Virgin Atlantic President Sir Richard Branson stated the carrier has benefited from “corporate concern” about the power of the allied trans-Atlantic carriers, which includes British Airways, American Airlines and Iberia (Travel Weekly, 16-Jun-2011). Virgin Atlantic's senior vice president for North America Chris Rossi said that when BA and American Airlines began coordinating routes in Oct-2010, Virgin Atlantic moved from the number three player on the London-New York route to number two, leaving Virgin as a “hedge against the combined power of BA-AA.”
Virgin Atlantic: "Initially, we were very worried about immunity for BA-AA and the fact that they would be able to collude on prices and work together. What we've actually found is that the big corporations don't like it either. They don't want them to become dominant, and we're finding that [they're giving] 50% of their business to us, and 50% to the BA-AA conglomerate. So we seem to be doing OK with it." Sir Richard Branson, president. Source: Travel Weekly, 16-Jun-2011.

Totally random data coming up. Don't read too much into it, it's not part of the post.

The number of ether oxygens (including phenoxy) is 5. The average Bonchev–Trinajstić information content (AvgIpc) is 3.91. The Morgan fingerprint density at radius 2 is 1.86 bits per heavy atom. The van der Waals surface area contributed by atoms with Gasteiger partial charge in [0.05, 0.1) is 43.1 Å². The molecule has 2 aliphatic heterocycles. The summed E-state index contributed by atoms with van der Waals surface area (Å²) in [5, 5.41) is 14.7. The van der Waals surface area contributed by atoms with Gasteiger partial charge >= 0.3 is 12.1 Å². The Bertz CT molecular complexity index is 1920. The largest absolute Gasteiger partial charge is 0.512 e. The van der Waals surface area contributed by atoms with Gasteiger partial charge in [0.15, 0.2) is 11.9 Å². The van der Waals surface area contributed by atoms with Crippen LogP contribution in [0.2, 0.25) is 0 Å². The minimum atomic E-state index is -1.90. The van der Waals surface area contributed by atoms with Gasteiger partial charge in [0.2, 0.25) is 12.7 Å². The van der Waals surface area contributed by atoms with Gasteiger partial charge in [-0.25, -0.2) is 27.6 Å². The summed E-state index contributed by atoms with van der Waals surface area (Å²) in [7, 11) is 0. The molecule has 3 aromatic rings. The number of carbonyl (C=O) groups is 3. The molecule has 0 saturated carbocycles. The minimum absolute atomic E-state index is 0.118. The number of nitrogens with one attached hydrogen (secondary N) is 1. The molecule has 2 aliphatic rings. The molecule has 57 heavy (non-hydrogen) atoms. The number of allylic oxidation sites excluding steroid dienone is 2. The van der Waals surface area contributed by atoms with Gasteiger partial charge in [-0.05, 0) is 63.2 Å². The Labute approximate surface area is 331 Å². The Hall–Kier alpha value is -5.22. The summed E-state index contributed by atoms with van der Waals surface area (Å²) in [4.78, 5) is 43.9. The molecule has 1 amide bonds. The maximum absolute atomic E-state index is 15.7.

Virgin Atlantic: "We fought the BA-AA alliance very hard. We thought it was wrong in terms of size and scope, and we still believe that. But equally, I think the market's a bit frightened by it, too, so corporations need to protect themselves and make sure they have a choice." Steve Ridgway, CEO. Source: Travel Weekly, 16-Jun-2011.